Finance Committee scrutinizes budget

Requests for budget increases in the coming fiscal year faced rigorous questioning at the Board of Aldermen Finance Committee meeting Tuesday night.

As the committee works to iron out the final allocation in the fiscal year 2009-’10 city budget, representatives from 15 city departments were asked to thoroughly justify their proposals for any additional funding. While some smaller departments made no requests for additional money, larger departments including the city’s fire and police departments along with the Board of Education have all asked for funding increases to meet rising fixed and personnel costs. But under the city’s current budget proposal — which works to mitigate a $1.1 billion state deficit — department spending is expected to remain flat.

New Haven’s Board of Education submitted a request for a 3 percent budget increase, up from $173 million spent last year, an increase William Clark, the board’s chief operating officer, ardently argued for.

“In the past year, we have signed new teaching and transport contracts,” Clark said. “Costs for utilities and special education programs have also risen.

Clark added that under the city’s current budget plans, there will be a 25 percent cut to the magnet school program, which attracts over 2,000 students from outside New Haven.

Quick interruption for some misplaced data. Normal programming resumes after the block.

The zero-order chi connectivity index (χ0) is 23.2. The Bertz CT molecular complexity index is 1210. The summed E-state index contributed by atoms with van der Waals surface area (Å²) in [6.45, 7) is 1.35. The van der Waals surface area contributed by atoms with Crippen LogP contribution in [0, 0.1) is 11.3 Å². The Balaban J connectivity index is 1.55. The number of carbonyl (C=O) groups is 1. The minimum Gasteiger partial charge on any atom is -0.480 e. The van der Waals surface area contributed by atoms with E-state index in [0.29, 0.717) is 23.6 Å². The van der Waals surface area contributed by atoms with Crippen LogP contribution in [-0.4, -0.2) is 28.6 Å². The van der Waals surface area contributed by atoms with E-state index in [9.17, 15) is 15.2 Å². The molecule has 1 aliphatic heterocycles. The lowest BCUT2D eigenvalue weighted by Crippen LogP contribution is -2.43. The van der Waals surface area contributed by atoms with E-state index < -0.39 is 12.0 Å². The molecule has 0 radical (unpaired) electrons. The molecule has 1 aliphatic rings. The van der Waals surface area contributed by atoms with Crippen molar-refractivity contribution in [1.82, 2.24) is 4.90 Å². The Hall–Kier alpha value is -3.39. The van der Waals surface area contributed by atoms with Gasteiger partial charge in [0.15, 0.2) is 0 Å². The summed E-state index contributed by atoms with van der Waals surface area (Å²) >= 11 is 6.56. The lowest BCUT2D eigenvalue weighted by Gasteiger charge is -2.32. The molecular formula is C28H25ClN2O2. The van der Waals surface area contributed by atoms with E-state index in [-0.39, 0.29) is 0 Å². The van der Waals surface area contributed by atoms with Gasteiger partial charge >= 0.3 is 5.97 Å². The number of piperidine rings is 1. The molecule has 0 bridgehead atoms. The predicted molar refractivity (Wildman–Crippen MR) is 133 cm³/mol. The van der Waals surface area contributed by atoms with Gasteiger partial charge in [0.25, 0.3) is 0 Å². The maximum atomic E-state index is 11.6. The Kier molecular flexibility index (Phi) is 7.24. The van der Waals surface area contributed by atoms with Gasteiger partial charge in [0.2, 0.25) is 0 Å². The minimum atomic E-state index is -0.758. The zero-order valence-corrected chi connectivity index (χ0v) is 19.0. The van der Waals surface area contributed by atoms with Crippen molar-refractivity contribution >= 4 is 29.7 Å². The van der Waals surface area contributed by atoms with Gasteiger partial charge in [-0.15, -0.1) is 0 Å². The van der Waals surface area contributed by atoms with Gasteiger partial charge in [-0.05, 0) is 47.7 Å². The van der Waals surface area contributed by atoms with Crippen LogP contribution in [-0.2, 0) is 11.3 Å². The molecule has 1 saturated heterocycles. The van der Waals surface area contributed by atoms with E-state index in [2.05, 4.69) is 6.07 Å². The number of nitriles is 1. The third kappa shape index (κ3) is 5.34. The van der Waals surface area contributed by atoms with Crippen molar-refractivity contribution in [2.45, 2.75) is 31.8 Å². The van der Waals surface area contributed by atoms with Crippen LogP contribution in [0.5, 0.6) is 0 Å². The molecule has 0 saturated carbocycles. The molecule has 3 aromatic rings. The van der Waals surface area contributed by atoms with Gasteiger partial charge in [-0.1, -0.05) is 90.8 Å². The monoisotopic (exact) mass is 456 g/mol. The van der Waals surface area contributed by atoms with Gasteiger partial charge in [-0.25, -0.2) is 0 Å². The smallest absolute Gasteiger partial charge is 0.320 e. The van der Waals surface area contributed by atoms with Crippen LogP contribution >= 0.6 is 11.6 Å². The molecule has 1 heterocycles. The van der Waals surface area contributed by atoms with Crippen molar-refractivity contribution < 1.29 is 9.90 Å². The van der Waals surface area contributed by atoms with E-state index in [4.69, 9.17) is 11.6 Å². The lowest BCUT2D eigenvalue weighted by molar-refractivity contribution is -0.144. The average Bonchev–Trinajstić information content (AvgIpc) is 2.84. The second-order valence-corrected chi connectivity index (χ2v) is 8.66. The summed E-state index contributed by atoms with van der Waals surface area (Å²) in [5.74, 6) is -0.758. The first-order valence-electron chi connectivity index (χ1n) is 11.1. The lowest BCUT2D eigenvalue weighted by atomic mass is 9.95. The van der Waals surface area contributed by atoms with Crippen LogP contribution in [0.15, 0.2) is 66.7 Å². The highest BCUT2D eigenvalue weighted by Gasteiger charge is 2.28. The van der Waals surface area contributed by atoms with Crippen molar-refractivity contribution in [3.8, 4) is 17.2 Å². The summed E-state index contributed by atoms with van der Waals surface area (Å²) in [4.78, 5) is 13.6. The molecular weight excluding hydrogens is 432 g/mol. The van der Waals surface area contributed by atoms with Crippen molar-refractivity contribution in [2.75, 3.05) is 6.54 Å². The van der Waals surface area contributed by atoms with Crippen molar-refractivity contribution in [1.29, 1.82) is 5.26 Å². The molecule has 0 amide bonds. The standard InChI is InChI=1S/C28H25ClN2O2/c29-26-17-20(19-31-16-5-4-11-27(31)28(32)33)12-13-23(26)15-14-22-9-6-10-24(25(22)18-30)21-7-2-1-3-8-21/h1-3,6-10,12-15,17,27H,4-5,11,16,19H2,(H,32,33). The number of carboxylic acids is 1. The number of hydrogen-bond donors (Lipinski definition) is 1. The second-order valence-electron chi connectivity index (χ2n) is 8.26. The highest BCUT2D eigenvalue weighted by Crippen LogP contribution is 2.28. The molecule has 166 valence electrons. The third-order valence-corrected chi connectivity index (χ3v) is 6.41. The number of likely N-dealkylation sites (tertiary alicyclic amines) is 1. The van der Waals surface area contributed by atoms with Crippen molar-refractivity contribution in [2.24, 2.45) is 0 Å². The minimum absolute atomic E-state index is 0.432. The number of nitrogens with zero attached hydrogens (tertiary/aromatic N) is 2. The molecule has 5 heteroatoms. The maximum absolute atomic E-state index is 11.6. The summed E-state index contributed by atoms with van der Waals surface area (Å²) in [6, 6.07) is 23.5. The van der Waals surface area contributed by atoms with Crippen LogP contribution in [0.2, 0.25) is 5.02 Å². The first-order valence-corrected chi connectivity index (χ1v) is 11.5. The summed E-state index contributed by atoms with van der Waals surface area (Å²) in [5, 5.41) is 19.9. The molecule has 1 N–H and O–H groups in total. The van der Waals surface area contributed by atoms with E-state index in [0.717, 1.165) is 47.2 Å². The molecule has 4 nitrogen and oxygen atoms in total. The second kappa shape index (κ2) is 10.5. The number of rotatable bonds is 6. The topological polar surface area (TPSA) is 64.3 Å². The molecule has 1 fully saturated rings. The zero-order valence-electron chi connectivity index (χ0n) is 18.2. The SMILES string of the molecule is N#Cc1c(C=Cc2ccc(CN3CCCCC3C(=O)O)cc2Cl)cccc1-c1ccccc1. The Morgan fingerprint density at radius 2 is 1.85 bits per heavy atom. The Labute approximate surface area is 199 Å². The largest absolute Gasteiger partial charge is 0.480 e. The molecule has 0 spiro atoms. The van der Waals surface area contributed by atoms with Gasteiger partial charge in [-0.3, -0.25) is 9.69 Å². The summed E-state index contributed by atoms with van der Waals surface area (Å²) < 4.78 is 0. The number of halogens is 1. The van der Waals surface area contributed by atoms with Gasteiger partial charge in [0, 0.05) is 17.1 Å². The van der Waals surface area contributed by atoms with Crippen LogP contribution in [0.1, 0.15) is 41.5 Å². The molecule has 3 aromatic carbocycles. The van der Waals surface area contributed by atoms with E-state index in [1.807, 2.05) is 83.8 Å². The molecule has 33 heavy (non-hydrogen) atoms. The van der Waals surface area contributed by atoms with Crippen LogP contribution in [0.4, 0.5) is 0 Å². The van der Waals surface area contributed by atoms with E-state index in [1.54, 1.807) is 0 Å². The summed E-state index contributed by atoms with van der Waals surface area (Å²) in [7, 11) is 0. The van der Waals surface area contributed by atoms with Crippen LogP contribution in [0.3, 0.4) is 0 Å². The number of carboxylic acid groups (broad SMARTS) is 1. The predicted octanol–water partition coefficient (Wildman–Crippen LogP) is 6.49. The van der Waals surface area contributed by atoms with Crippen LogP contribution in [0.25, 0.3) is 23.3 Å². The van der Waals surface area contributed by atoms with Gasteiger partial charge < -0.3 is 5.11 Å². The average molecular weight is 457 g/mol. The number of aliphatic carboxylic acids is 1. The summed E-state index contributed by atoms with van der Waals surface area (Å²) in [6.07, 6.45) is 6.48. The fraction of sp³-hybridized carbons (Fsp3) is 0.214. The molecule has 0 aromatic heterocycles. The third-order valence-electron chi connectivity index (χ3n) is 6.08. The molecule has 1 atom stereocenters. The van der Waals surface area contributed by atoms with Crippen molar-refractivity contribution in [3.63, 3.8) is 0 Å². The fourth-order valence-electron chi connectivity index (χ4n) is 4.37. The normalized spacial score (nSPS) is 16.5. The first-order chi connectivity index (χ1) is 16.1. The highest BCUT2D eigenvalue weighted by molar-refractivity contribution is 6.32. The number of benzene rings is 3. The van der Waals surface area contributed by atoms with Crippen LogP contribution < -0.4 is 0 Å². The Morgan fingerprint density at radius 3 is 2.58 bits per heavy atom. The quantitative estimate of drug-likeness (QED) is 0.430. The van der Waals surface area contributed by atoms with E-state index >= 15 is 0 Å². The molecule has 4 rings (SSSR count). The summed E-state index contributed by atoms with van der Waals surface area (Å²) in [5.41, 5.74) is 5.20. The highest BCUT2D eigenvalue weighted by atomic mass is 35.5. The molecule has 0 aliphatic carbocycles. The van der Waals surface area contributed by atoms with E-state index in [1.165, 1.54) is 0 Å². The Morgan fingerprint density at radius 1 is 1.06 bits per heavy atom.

Clark’s requests were met with little sympathy. Ward 25 Alderman Ina Silverman proposed a cut instead: reneging on a state mandate to provide free bus transport for private school students.

Ward 9 Alderman Roland Lemar also voiced doubts: “Education is something easy to demagogue — you must have some sort of contingency budget,” he said in response to Clark’s threat that the current budget would force the Board of Education to “cut, consolidate and freeze.”

Representatives from the New Haven Fire Department also faced opposition in their request for extra funding. This year, the fire department estimated that it will exceed its overtime budget by more than $700,000.

Chief Administrative Officer Rob Smuts ’01 said that while the fire department has implemented new cost-saving initiatives, such as recovering auto accident expenses, staff shortages mean that the fire department must pay existing personnel overtime wages. Seventy-three positions currently remain vacant, he said.

Despite asking for an overtime budget of $2.7 million — down from over $3 million in the previous year — the fire department still faced interrogation. Lemar asked whether further cost-cutting could be achieved through reducing the number of fire houses around the city.

The New Haven Police Department asked for a 4-percent budget increase to cover rising salaries. More than two hours into the meeting, the majority of city departments present had yet to take the floor.

The budget is currently under revision pending budget request from city departments and will be finalized by June.

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